In this article, LawCare focuses on young people and mental health.
Supporting younger lawyers
45% of calls to the LawCare helpline (across all jurisdictions) are from young people studying law who often cite anxiety, sleep problems, financial worries and bullying as the reason for their call. Law by nature can be competitive and adversarial and often comes with a heavy workload. Long hours without regular reprieves, although sometimes unavoidable, can lead to stress and reduce staff performance and morale. The work is often about winning or losing, requiring legal professionals to be critical, judgemental and combative. Lawyers are required to look for potential problems and worse-case scenarios. In addition, many law students and lawyers are perfectionists who fear failure and making mistakes. All of this can significantly affect mental health and wellbeing.
What can we do better?
Equipping law students with the right skills to manage the pressures of practice and understand their emotions is vital. Trainee solicitors at the Law Society’s Law School are well supported in this area, completing a psychology module ‘Shrink Me; Psychology of a Lawyer’ where they learn about a range of mental health issues and strategies for coping. They are also offered free counselling sessions – used by over 50% of trainees during training. Counselling and psycho-education are now a core part of professional legal development and not just something to be called upon in an emergency. This creates a real openness to seeking professional support and also encourages trainees to support each other during the long journey of professional life.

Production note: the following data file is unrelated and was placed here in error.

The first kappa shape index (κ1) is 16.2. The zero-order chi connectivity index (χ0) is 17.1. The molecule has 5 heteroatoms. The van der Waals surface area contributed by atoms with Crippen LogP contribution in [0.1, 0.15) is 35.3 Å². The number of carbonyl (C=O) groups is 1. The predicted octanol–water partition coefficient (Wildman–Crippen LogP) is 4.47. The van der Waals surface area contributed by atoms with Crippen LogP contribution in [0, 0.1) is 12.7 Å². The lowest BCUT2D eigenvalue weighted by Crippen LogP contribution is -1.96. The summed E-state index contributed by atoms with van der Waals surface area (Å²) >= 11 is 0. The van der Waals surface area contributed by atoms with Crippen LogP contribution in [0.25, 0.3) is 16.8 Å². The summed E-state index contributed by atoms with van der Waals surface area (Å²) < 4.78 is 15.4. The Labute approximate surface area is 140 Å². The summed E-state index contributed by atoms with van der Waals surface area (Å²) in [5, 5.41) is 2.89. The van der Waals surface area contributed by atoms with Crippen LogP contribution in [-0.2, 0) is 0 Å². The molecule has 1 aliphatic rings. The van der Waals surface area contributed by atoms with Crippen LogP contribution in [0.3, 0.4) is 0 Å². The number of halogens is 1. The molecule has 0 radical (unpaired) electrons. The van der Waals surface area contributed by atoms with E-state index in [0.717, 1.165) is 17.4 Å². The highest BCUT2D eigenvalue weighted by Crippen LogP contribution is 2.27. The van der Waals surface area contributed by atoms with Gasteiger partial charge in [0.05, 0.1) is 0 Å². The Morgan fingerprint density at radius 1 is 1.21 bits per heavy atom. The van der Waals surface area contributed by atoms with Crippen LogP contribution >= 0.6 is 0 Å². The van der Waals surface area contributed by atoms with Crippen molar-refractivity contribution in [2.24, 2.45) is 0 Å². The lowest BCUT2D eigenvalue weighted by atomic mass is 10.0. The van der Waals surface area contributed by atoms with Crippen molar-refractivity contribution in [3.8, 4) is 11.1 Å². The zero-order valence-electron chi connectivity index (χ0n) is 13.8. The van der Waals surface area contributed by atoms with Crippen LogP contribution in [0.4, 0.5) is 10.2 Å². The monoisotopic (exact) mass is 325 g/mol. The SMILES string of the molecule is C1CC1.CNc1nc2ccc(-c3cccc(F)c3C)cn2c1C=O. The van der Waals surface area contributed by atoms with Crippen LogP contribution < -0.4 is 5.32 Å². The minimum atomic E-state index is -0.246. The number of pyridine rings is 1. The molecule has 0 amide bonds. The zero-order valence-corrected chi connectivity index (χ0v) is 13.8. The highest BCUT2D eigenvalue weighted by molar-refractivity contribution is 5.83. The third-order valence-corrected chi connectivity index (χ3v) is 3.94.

In order to attract and maintain talent, the leadership in law firms are learning the business value in prioritising wellbeing at a senior level. Through training, supporting and mentoring, junior staff are more likely to progress and develop a sense of belonging to their firms. Staff who are encouraged by firms to work healthy hours, keep track of their workloads and take all their holiday entitlement are more engaged and willing to forgive less negotiable aspects of professional life.
Looking after the mental health and wellbeing of our young lawyers is increasingly becoming a priority for everyone in the legal community. We need to see a continued change in culture within law firms so we can talk freely about the stresses and strains of working in the law and learn from each other about how to overcome difficult situations.
Visit the LawCare website or read the Autumn edition of LawCare News for more information. If you need to talk, call the LawCare helpline on 1800 991 801.
This article originally appeared in the October 2018 Member eZine. For more information, and to subscribe, see eNewsletters.